An administrative law judge (“ALJ”) held a hearing on June 26, 2013, where Mr. Slaughter appeared with counsel. AR 48-69. During the hearing, counsel asserted that Slaughter's theory of the case was that he was unable to perform the full range of sedentary work based on his diabetes and pain in his back, hips, and other joints. AR 54-55. In a decision dated January 21, 2014, the ALJ found that Slaughter was not disabled. AR 29-45. Mr. Slaughter requested review of the ALJ's decision by the Appeals Council, but the ALJ's decision became final when the Appeals Council denied review on January 15, 2015. AR 1-7.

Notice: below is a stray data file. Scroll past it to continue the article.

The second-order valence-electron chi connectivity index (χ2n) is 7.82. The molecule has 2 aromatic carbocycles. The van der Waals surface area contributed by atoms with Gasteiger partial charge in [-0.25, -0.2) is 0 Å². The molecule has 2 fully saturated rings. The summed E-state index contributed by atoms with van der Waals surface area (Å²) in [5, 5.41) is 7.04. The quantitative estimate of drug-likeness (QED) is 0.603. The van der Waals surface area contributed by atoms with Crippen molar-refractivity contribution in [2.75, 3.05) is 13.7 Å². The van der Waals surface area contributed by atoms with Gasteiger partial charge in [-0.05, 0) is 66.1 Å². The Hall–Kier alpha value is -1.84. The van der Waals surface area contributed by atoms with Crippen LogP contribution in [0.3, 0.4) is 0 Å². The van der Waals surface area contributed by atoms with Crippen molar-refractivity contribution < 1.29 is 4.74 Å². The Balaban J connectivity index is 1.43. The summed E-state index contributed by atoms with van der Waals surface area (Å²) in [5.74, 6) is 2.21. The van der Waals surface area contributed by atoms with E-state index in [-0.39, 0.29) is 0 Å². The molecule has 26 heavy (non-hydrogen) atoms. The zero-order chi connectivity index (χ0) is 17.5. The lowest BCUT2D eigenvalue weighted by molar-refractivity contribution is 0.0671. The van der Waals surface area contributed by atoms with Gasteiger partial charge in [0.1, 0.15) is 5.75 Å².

On March 4, 2015, Slaughter timely filed his Complaint (ECF No. 1) in federal court, seeking judicial review of the Commissioner's decision pursuant to 42 U.S.C. § 405(g). The Commissioner filed her Answer (ECF No. 15) on December 15, 2015. Slaughter filed a Motion to Remand (ECF No. 19), and the Commissioner filed a Cross-Motion for Summary Judgment and Response (ECF Nos. 22, 23). The court has considered the Motion, the Cross-Motion and Response, and Mr. Slaughter's Reply (ECF No. 24).


         I. Applicable Law

         A. Judicial Review of Disability Determination